Tanks for the Memory

14 Dec

Many years ago I saw a film called ‘Comrade X’ starring Clark Gable.

The climax of the film was a sequence where Clark Gable and his pals are escaping from Soviet Russia in a stolen tank. Unknown to them they’ve stolen the regimental commander’s tank and the rest of the regiment ends up following them across the Russian countryside.

It’s not a brilliant film, as I recall, and the sequence I’m referring to isn’t exactly a triumph of special effects. It was very obviously filmed using miniatures trundling across a model landscape.

Having said that, there’s something about the way these little tanks moved that I found quite fascinating.

I suppose this says something about me and it may not be terribly flattering.

So anyway, tanks are quite unlike other vehicles in the way they move.

In one sense they’re a bit more animated than say, a bus, because you often see the turret traverse or the gun elevate or depress and modern tanks with their gyroscopic gun control are even more impressive. I suppose we’ve all seen film of a modern tank turning through 360 degrees over uneven gun while the gun stays resolutely aimed at the same target.

So in one sense a tank looks almost like a living creature, but in another sense they also look quite dead. Unlike animals in motion, there’s no play of muscles and no motion of limbs or wings and there’s no recognisable face. Not even the cartoon face we see on most vehicles made up of the headlights and radiator grill so beloved of animators.

So tanks are kind of undead.  Animated but somehow not living.

For some people the comparison with prehistoric animals seems to be irresistible. After all, we expect dinosaurs to be big lumbering creatures, and most armoured fighting vehicles are also big and heavy, although these days they tend to be more agile than you might expect.

To me the more compelling comparison is with stag beetles. I know that stag beetles are actually quite small, but they’re huge in comparison to other insects and they have this way of trundling across their environment with apparent resolve and complete indifference to everything around them. They also give a surprising impression of  weight and power. Maybe you need to see them in the context of a Natural History programme to see what I mean.

So as a young boy, during a long gone window of opportunity when plastic model kits were freely available but before anyone had invented solvent abuse, I used to build models of tanks, amongst other things. They were quite small and, obviously they didn’t move about like the real thing, but I suppose it kept me out of trouble and we didn’t have computer games back in those days.

I should add that if you’ve never built a model, you probably won’t understand why it can be so compulsive. I might come back to that at another date, but for now, maybe we can just agree that it’s always difficult to understand the addictions we don’t share and we shouldn’t be too quick to judge these things.

One side effect of building these models was that I started to read a lot of military history, especially World War Two history. Initially this was all about improving the accuracy of my models, but in the course of all this reading I also came across rather more information than I really wanted about what tanks are used for, how they work and what kind of effect they have, not only on the people they’re used against, but also on the tanks crews themselves.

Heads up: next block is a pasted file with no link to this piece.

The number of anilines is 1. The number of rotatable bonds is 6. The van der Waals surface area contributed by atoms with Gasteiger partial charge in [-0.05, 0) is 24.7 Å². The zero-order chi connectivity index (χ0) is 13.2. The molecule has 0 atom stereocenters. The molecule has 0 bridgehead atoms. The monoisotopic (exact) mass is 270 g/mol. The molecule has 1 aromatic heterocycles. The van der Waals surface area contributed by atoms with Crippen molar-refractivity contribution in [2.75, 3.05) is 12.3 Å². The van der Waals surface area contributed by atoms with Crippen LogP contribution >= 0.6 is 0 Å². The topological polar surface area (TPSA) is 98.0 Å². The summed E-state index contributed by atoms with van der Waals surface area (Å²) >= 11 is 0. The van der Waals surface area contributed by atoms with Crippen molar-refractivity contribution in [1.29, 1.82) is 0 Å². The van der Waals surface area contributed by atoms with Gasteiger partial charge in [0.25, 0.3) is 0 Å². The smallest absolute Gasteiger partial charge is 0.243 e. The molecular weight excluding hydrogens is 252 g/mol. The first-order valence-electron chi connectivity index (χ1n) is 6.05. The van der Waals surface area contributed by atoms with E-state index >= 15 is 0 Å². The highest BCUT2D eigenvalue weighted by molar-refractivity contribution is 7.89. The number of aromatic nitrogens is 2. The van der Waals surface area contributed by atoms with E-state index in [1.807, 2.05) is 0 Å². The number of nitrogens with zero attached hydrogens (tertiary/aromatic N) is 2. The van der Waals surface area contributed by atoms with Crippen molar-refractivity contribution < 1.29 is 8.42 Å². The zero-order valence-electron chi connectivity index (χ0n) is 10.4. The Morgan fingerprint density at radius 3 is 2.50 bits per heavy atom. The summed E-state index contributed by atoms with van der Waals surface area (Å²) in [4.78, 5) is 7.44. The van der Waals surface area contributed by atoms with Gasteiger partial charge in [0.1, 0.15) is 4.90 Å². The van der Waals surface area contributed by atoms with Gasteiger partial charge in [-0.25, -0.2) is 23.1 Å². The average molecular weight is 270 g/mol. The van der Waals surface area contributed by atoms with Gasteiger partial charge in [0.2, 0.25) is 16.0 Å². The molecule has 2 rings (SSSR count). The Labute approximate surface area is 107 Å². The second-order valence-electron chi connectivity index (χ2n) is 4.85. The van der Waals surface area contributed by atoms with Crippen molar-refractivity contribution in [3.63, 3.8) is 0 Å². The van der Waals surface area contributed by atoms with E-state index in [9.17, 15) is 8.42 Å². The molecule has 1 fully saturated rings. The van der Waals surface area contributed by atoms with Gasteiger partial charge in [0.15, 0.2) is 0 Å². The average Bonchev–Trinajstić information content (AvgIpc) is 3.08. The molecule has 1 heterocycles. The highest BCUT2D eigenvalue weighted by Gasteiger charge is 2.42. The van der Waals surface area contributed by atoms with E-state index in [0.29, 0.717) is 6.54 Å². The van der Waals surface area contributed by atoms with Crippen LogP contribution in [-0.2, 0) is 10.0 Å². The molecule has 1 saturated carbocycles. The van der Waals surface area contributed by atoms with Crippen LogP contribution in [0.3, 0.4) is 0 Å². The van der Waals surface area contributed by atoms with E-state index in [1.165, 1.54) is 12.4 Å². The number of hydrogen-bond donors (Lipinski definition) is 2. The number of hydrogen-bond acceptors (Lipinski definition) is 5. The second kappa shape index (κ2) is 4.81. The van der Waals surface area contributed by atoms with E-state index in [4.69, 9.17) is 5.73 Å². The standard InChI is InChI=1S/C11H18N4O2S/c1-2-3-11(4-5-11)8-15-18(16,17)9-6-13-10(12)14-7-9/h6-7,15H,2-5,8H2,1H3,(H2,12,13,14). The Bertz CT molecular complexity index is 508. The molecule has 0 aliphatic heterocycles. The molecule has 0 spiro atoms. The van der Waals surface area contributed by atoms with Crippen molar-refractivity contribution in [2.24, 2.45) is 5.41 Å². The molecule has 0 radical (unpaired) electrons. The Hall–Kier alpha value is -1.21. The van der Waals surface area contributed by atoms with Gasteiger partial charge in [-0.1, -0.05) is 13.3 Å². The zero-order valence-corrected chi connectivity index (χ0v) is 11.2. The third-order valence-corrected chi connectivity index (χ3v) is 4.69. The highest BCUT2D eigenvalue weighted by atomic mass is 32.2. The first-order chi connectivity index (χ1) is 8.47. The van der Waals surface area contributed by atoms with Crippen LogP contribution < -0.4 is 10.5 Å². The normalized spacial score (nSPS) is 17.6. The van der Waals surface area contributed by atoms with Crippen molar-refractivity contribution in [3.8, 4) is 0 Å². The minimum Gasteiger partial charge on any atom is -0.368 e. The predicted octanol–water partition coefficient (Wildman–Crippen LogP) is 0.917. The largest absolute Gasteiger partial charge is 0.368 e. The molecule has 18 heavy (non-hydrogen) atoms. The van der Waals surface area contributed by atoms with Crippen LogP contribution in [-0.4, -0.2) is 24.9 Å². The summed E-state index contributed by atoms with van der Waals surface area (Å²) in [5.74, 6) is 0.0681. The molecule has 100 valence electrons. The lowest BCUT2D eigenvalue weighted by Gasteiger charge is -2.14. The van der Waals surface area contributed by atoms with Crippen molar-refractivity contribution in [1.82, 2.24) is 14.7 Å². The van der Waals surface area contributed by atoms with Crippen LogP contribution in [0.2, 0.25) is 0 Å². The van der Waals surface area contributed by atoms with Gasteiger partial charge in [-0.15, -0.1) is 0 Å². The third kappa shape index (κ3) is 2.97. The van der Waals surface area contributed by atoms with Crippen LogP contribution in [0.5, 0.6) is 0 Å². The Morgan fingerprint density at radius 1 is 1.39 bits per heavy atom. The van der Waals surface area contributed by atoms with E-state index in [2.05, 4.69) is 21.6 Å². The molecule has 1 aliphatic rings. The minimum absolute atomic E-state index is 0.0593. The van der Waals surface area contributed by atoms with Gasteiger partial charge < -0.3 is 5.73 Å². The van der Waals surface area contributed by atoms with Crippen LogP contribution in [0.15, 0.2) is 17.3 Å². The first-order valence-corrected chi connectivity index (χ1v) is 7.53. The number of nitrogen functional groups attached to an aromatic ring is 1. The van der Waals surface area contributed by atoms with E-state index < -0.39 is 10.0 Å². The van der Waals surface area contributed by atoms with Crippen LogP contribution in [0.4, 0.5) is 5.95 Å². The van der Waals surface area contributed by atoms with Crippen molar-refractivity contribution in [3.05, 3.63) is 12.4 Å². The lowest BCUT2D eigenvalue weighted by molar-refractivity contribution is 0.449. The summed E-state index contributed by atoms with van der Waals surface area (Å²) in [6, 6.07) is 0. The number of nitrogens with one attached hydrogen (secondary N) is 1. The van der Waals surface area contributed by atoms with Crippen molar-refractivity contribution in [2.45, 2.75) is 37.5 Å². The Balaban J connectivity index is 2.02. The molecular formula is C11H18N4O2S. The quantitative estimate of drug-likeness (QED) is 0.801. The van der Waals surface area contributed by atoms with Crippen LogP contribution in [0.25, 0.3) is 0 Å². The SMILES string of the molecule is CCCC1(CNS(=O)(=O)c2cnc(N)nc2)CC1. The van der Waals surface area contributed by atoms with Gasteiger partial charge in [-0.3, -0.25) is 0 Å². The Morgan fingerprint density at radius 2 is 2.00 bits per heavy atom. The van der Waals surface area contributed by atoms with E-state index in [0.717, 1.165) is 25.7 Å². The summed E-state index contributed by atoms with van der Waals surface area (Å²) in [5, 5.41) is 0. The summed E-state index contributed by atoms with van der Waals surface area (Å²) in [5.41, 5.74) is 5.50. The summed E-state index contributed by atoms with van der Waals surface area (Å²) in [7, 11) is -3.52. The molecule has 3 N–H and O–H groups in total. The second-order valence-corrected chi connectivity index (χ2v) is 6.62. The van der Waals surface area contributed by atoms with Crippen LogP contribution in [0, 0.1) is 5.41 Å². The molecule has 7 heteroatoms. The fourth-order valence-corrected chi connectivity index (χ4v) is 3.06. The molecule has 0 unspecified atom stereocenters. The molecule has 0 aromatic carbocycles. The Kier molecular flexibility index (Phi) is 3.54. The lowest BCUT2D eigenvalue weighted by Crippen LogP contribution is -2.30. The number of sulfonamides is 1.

The end result of this is that for many years I’ve been about one short step away from being a complete pacifist.

What holds me that one short step away from pacifism is the knowledge that there really are some things worth fighting for and good many things worth fighting against. Nazi Germany obviously provides clear examples of many of the things that are worth fighting against.

What makes that one short step as short as it has come to be is the realisation that the Nazi regime could have been opposed much more effectively and with far less destructive consequences if people (I think I mean governments here) had been more concerned about human rights and less concerned with geopolitical strategies. ie the West seeing Nazism as a bastion against communism or Stalin seeing the Nazis as useful allies against the Western democracies. (He had some justification for being wary of Western Democracies. During the Russian civil war following the October Revolution the UK came within a hair’s breadth of bombing Moscow).

The irony is, of course, that these grand strategies all turned out to be completely absurd and no one really got what they wanted, or planned for, as a result of ignoring the blatant iniquities of Nazi Germany prior to the war.

Of course everyone talks these days as if they were also somewhere just short of pacifism. It often seems strange how often the peace-loving ideals of our political leaders just have to be set aside because there’s really no practical alternative to military force.

Perhaps the first step towards reducing the number of these totally unavoidable and, of course, deeply regrettable military interventions is to remember one simple fact.

Any resort to violence is an admission of failure.

Oh and there’s another point to remember. The people who end up paying the highest price for this failure are almost never the people who were responsible for that failure in the first place.

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